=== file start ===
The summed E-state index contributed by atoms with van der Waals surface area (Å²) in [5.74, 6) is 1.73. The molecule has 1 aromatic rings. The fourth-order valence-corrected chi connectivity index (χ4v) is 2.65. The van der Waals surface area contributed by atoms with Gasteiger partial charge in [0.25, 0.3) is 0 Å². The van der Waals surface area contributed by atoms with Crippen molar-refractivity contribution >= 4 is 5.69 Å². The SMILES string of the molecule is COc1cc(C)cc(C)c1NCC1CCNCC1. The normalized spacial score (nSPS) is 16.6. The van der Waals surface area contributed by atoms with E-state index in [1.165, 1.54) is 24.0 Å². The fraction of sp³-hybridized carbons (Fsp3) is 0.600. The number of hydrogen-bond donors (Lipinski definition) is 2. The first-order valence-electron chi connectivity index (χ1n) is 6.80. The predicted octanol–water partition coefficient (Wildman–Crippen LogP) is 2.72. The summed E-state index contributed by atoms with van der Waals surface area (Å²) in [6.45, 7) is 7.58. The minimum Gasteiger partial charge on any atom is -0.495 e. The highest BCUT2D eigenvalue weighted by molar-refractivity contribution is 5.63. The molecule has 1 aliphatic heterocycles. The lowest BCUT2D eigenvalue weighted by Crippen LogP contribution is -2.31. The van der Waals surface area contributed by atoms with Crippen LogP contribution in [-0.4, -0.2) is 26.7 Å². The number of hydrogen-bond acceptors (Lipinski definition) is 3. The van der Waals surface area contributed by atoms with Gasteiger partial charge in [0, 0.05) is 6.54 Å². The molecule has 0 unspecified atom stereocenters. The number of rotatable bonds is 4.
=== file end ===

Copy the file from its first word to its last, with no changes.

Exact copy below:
The summed E-state index contributed by atoms with van der Waals surface area (Å²) in [5.74, 6) is 1.73. The molecule has 1 aromatic rings. The fourth-order valence-corrected chi connectivity index (χ4v) is 2.65. The van der Waals surface area contributed by atoms with Gasteiger partial charge in [0.25, 0.3) is 0 Å². The van der Waals surface area contributed by atoms with Crippen molar-refractivity contribution >= 4 is 5.69 Å². The SMILES string of the molecule is COc1cc(C)cc(C)c1NCC1CCNCC1. The normalized spacial score (nSPS) is 16.6. The van der Waals surface area contributed by atoms with E-state index in [1.165, 1.54) is 24.0 Å². The fraction of sp³-hybridized carbons (Fsp3) is 0.600. The number of hydrogen-bond donors (Lipinski definition) is 2. The first-order valence-electron chi connectivity index (χ1n) is 6.80. The predicted octanol–water partition coefficient (Wildman–Crippen LogP) is 2.72. The summed E-state index contributed by atoms with van der Waals surface area (Å²) in [6.45, 7) is 7.58. The minimum Gasteiger partial charge on any atom is -0.495 e. The highest BCUT2D eigenvalue weighted by molar-refractivity contribution is 5.63. The molecule has 1 aliphatic heterocycles. The lowest BCUT2D eigenvalue weighted by Crippen LogP contribution is -2.31. The van der Waals surface area contributed by atoms with Crippen LogP contribution in [-0.4, -0.2) is 26.7 Å². The number of hydrogen-bond acceptors (Lipinski definition) is 3. The van der Waals surface area contributed by atoms with Gasteiger partial charge in [0, 0.05) is 6.54 Å². The molecule has 0 unspecified atom stereocenters. The number of rotatable bonds is 4.